Hipsters, in-line skaters, surfers, artists, performers, and slackers mill about the boardwalk and intermittently gentrified and patchy streets of Venice Beach. This what many consider to be L.A.'s East Village or Haight-Ashbury by the sea - indeed, it was a haven of counter-culture and members of the Beat Generation during the '50s and '60s, as well as avant-garde artists and graffiti experts, like the late gay artist Jean-Michel Basquiat, in the '80s. Secondhand clothing and music stores, piercing and tattoo parlors, health-food stores, and outdoor markets still line some of the streets near the beach, as do a few art galleries and theaters. The famed 1.5-mile Venice Boardwalk, which curves along the stunning beachfront, still offers some of the most colorful people-watching in California, from street performers to ripped gym bunnies to fortunetellers. At the Washington Boulevard end of the beach, a 1,300-foot fishing pier juts into the sea - the structure was nearly razed after falling into disrepair in the '80s, but it was fully restored and reopened in 1997.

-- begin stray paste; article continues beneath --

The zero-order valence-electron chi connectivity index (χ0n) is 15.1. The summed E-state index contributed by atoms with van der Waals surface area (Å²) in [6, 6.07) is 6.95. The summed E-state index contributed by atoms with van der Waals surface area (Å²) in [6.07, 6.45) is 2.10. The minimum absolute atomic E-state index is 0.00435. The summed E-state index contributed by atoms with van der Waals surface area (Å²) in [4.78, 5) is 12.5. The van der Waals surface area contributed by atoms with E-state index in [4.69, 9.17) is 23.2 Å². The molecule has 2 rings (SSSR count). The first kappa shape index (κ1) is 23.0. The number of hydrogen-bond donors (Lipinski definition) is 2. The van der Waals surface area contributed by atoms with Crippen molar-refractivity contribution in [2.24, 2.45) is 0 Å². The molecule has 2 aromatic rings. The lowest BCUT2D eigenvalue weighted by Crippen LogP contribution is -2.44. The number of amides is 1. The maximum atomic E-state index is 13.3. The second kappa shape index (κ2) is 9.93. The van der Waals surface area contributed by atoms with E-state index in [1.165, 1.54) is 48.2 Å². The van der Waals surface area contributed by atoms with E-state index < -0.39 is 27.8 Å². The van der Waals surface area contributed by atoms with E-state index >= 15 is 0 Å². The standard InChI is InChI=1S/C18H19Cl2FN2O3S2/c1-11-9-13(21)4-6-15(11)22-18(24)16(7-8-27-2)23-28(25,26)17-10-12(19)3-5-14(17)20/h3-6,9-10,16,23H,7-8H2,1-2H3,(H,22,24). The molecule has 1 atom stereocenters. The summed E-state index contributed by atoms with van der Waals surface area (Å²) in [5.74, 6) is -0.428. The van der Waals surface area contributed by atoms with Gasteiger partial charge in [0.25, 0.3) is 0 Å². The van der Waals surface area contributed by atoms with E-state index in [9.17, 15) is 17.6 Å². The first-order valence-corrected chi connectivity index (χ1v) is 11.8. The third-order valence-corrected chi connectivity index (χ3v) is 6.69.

The community - it's actually a neighborhood within the city of Los Angeles - is less polished than its northern neighbor, the incorporated city of Santa Monica, but life here is fairly stress-free, and the trend factor - especially along the inland commercial thoroughfare of Abbot Kinney Boulevard - has increased markedly over the past decade. Venice also has a handful of noteworthy restaurants and hotels, plus a very popular gay bar, Roosterfish.
Be aware that Venice is less conducive to car traffic than most communities in metro Los Angeles. The streets are narrow and the traffic is heavy on weekends and even sunny weekdays; it's best to park by the beach and see the community on foot. Venice had an unfortunate reputation for crime and transients right through the mid-'90s, but it's cleaned up considerably in recent years, especially the neighborhoods near the beach. That being said, don't leave valuables in your car, and stick to well-lighted thoroughfares.
For a vague sense of Venice circa 1905, when the eccentric cigarette magnate Abbot Kinney developed the city as a California version of Italy's Venice - complete with a 16-mile-long canal system - walk along Dell Avenue from Washington Street to Venice Boulevard. You'll cross over four of the canals the Kinney had constructed, each of them crossed by gently arching bridges. Many of the homes here have little boats along the canals, which were restored about 20 years ago - the neighborhood now comprises the Venice Canal Historic District.
The north end of Venice, around Rose Avenue and Main Street, leads into the hip Santa Monica shopping and dining district of Ocean Park.